Saturday, April 7, 2018

Name the Relational Violation Part 2: Self-defeating Constraint


Note: This two part series is a rewrite of of an older post (which now links here), to bring it into line with the McGoveran formalization and interpretation [1] of Codd's true RDM.

(Continued from Part 1)

In Part 1 I how several data practitioners failed to pinpoint the relational violation by a a conditional uniqueness constraint that should have been obvious with foundation knowledge. The closest one came was "more than one kind of business entity here [that] share the same properties (not attributes)", but still missed the implications. 



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Key Fundamentals


Databases represents facts about entities that are distinguishable in the real world because they are unique. The RDM is applicable to databases that represent the real world because it is a theory of unique objects. Conventional wisdom notwithstanding, primary keys (PK) -- not just candidate keys (CK) -- are mandatory for theoretical (as well as pragmatic) reasons[2].

Other than uniqueness, a PK must satisfy several other formal requirements, one of which is that it must represent a name, not properties[1]. If there are multiple CKs that represent names used in the real world to identify entities, the simplest is designated PK. If there is no name CK (or no simple name CK), a simple surrogate key (SK) is generated that is managed by the DBMS[1]. However, to qualify as PK, a SK must ensure entity integrity (i.e., every tuple represents exactly one entity). A SK guarantees that iff there is a 1:1 relationship between its values and some CK that represents either a set of properties, or possibly another, less simple, name used to identify entities in the real world (i.e., there is a reliable procedure to associate every SK value with one of the CK)[2].
 

No "Partial Uniqueness"


The conditional uniqueness constraint is a formalization of a business rule to the effect that the two properties represented by the composite attribute (A,B) uniquely identify some, but not all of the entities represented by TABLEX. In other words, (A,B) is not a CK!

Ah, some say, but there is a SK. Ah, but to qualify as PK, the SK must have the 1:1 relationship with some CK that represents an entity identifier, and if (A,B) is not, the SK cannot guarantee entity integrity.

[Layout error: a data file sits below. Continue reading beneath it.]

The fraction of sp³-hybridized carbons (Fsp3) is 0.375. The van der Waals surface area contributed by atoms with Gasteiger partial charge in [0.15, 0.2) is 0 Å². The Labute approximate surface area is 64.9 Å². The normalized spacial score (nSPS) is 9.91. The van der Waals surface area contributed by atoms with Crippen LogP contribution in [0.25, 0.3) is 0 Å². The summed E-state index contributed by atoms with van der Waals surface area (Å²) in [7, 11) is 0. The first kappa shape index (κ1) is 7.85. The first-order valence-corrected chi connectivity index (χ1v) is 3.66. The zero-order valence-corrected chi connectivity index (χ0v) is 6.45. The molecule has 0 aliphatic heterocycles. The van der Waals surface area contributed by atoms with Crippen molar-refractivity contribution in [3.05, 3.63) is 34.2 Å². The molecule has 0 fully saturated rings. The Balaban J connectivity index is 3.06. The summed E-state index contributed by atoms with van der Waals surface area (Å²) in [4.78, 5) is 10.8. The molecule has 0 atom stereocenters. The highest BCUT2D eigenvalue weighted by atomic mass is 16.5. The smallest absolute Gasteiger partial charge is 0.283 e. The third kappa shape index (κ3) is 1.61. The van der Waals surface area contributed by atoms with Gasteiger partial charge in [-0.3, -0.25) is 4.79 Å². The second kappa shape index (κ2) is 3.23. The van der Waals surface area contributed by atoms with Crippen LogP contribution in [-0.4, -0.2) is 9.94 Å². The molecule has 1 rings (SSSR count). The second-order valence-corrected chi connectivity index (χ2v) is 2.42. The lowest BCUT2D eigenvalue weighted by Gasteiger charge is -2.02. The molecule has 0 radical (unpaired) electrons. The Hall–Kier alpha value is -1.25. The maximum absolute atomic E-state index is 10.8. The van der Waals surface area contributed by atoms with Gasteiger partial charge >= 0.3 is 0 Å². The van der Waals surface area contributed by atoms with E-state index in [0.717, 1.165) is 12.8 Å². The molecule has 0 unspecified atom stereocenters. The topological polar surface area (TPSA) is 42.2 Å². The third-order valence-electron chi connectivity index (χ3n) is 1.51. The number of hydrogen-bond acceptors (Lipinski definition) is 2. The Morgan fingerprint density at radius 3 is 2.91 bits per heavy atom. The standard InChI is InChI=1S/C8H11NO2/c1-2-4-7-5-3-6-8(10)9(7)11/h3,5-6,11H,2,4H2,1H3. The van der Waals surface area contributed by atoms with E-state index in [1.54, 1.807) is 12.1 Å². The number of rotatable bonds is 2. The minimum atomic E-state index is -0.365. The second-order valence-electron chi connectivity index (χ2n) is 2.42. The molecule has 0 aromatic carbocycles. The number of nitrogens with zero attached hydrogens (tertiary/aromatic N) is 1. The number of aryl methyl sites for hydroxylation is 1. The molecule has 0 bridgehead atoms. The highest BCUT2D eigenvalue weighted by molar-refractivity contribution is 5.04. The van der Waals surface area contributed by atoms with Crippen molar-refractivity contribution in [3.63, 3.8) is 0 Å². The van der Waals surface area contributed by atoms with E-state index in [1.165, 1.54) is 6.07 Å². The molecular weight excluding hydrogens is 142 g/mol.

In other words, TABLEX has no valid PK and is not a relation


Database Consistency


As one respondent suggested, if there are two types of entities, active and inactive, there are two options: "One could simply go ahead and delete the 'inactive [tuples], [or] move the inactive [tuples] to a separate history [relation]." But the conditional key constraint wouldn't have come up if the inactive tuples were to be deleted, so we assume that they are retained. 


While "bundling" distinct types of entities into one relation is always poor design, denormalization usually bundles types that have distinct properties (and relationships, which, as it turns out, are properties too[3]). But active and inactive entities share the same properties.
So while they do need to reside in distinct relations, inactive tuples cannot just be dumped "as is" into an INACTIVE relation -- the proper design depends on the conceptual context (see one example in[4]).

Conclusion


Nobody really understands the RDM. The little relational understanding that does exist derives from conventional wisdom which, as McGoveran is proving, is flawed.

As we have explained, the PK mandate is a formal requirement of first order predicate logic (FOPL) -- without PKs the RDM would not applicable to database management, which is why Codd added PKs to relations
[1,2]. But according to the conventional understanding of the RDM, the PK mandate has no theoretical basis and, therefore, while PKs are "a good idea", CKs are sufficient; many data professionals question even the necessity of CKs. 

This probably plays a part in obscuring the self-defeating nature of a conditional key constraint.


References

[1] McGoveran, D., LOGIC FOR SERIOUS FOR DATABASE FOLK, forthcoming.

[2] Pascal, F., The Key To Relational Keys: A New Understanding.

[3] Pascal, F., Conceptual Business Modeling for Database Design: A New Perspective, forthcoming.

[4] Pascal, F., Relation Predicates and Identical Relations.



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